(CN) — A state judge has rejected a neighborhood group’s attempt to stop construction of a 200-bed homeless shelter in San Francisco.
Residents of the city’s South Beach area and the neighborhood group Safe Embarcadero For All sued the City of San Francisco in July to block the project near Seawall Lot 330, in an ongoing feud with City Hall.
The neighborhood group claims the planned homeless shelter has become a magnet for the homeless, causing a rise in crime, drug use and littered streets.
But Superior Court Judge Ethan Schulman found in previous rulings that the increased homelessness was not abnormal, and paralleled the rise of homelessness across the Bay Area.
Though Schulman originally denied a preliminary injunction, he previously concluded that Safe Embarcadero For All could win on its merits, according to the group’s attorney, Peter Prows. But the judge turned against the neighborhood group in the new ruling, on Friday.
In their most recent complaint, the group claimed that the project was proceeding without approval by the state. Schulman rejected that argument and allowed the project to continue.
“It’s disappointing the judge disagreed both with his prior ruling and with the State Lands Commission in ruling against Safe Embarcadero For All. We’re evaluating our options,” attorney Prows said.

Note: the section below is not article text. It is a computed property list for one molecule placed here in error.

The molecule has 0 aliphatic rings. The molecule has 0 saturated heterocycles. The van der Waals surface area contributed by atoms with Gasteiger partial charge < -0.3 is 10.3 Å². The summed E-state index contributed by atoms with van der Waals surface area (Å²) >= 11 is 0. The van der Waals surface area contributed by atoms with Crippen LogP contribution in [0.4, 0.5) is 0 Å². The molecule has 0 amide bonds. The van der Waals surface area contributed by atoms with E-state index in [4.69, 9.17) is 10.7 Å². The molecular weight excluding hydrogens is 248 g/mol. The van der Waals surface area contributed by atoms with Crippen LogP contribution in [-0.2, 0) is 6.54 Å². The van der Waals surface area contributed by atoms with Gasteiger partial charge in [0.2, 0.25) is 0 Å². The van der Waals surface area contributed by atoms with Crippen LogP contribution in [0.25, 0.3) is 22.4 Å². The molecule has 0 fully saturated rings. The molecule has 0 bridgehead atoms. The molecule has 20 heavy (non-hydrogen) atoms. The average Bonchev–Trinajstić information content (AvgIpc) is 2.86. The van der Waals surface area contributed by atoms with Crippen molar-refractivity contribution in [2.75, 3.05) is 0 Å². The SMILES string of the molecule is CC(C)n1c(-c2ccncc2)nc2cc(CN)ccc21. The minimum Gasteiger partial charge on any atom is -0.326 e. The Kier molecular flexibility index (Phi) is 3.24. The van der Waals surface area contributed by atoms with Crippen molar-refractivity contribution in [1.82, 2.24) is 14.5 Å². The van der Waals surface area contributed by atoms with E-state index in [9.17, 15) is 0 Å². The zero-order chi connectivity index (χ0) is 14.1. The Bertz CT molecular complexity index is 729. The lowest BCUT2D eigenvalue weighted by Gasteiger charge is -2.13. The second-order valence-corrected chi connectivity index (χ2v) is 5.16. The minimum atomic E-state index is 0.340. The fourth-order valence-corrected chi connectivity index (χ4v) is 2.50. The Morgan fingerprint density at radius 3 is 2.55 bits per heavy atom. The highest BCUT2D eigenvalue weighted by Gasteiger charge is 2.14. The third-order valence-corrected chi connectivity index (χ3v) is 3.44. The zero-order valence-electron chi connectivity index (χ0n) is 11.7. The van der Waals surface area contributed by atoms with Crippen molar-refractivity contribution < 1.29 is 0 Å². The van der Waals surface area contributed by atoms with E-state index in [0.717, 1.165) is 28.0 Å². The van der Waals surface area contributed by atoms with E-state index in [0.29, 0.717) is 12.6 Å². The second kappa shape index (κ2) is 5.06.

In a study on homelessness, the San Francisco Department of Homelessness and Supportive Housing found that as many as 7,500 people are homeless each night in the city, a 17% increase in homelessness since 2017.
Before construction of the center, Seawall Lot 330 was a parking lot.
The shelter, known as the Embarcadero Navigation Center, will support up to 200 homeless people under a temporary canopy with beds, bathroom facilities, showers and storage space. The two-year contract may be extended if the city is able to prove that it effectively serves the homeless people in the area.
A navigation center stands out from traditional shelters by providing mental health counseling and drug treatment programs, and allows pets, partners and belongings on the grounds to help people become more stable.
Safe Embarcadero For All previously contended that the city should not have leased the land for a fraction of the estimated worth of the property, charging only $444,000 per year for the two-year contract, according to Fox 2 KTVU.
Prows has said that city appraisers valued the property’s tax revenue alone to be as high as $60 million.